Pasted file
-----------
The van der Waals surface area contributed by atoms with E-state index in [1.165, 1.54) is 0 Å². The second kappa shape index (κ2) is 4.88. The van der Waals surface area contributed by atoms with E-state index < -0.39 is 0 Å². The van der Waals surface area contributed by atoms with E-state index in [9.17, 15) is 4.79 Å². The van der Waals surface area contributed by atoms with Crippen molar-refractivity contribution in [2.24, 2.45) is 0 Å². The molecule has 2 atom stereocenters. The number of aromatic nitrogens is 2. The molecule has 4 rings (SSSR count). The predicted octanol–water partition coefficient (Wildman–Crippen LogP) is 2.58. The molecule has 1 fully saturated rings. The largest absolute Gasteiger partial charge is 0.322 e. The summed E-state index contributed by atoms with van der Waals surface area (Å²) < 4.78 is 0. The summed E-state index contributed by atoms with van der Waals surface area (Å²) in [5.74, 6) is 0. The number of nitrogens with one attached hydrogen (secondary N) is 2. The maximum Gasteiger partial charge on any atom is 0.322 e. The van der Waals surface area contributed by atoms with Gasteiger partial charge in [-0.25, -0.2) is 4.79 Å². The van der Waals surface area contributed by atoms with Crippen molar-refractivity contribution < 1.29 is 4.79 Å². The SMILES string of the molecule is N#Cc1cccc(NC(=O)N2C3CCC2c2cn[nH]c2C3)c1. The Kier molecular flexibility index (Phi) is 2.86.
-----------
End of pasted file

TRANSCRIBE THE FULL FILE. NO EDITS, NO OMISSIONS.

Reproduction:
The van der Waals surface area contributed by atoms with E-state index in [1.165, 1.54) is 0 Å². The second kappa shape index (κ2) is 4.88. The van der Waals surface area contributed by atoms with E-state index < -0.39 is 0 Å². The van der Waals surface area contributed by atoms with E-state index in [9.17, 15) is 4.79 Å². The van der Waals surface area contributed by atoms with Crippen molar-refractivity contribution in [2.24, 2.45) is 0 Å². The molecule has 2 atom stereocenters. The number of aromatic nitrogens is 2. The molecule has 4 rings (SSSR count). The predicted octanol–water partition coefficient (Wildman–Crippen LogP) is 2.58. The molecule has 1 fully saturated rings. The largest absolute Gasteiger partial charge is 0.322 e. The summed E-state index contributed by atoms with van der Waals surface area (Å²) < 4.78 is 0. The summed E-state index contributed by atoms with van der Waals surface area (Å²) in [5.74, 6) is 0. The number of nitrogens with one attached hydrogen (secondary N) is 2. The maximum Gasteiger partial charge on any atom is 0.322 e. The van der Waals surface area contributed by atoms with Gasteiger partial charge in [-0.25, -0.2) is 4.79 Å². The van der Waals surface area contributed by atoms with Crippen molar-refractivity contribution < 1.29 is 4.79 Å². The SMILES string of the molecule is N#Cc1cccc(NC(=O)N2C3CCC2c2cn[nH]c2C3)c1. The Kier molecular flexibility index (Phi) is 2.86.